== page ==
@heyyouLocale: Cutting brush off of the Arizona Tr
My refectrix cozies worked too well, in that my food stayed too hot for too long. Not fun when hungry, ask the guy with the blisters on the roof of his mouth. Like a sleeping bag, my winter cozy was too warm for summer use. Mine were cylindrical in shape to minimize material/weight. I'm now using a much thinner, cut off, bubble wrap mailing envelope. It is the right combination of weight and function. Away from bear country, it is part of my pillow stuffing.
Think about function before investing in optimal materials (the cuben, aerogel cozy), unless you are building a backcountry crock pot.Jun 6, 2011 at 2:30 pm #1745643
. .BPL Member
@biointegraLocale: Puget Sound
@charles – I have some thin closed-cell foam with reflective mylar laminated to it that makes nice cozies. If you would like some, PM me.Jun 6, 2011 at 3:31 pm #1745674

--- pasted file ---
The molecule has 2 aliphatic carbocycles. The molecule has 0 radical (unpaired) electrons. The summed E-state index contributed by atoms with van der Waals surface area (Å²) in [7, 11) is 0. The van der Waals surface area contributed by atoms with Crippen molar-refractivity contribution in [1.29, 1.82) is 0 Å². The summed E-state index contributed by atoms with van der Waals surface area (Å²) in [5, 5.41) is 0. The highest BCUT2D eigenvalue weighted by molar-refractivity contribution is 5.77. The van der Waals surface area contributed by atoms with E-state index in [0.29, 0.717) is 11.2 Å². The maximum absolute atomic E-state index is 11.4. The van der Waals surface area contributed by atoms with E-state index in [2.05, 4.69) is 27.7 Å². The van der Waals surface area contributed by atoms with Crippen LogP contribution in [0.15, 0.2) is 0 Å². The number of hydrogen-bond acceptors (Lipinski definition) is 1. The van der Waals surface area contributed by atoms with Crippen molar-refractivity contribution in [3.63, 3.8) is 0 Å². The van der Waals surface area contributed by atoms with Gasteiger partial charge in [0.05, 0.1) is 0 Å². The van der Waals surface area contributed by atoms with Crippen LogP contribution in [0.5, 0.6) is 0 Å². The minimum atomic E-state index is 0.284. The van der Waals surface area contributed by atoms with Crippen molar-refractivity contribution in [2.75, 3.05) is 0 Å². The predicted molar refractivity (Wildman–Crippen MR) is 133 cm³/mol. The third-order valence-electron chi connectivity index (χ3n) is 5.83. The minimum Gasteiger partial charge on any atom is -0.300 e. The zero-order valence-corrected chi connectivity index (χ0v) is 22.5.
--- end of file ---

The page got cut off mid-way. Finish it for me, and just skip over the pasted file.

@aaronmbLocale: Central Valley California
I'll second Sarah's suggestion for Insulbright. She recommended it several months ago in a post here when a similar question came up; it's like a fleeced mylar and it works really well. I love that it's washable.Jun 6, 2011 at 7:30 pm #1745799
Colin ParkinsonBPL Member
@parkinson1157Locale: Ontario Canada
I use closed cell foam as it serves two purposes.
CCF is stiff enough to hold the FBC and allow one to eat out of.
This frees up the pot the hold the delicious hot chocolate.
You must be logged in to reply to this topic.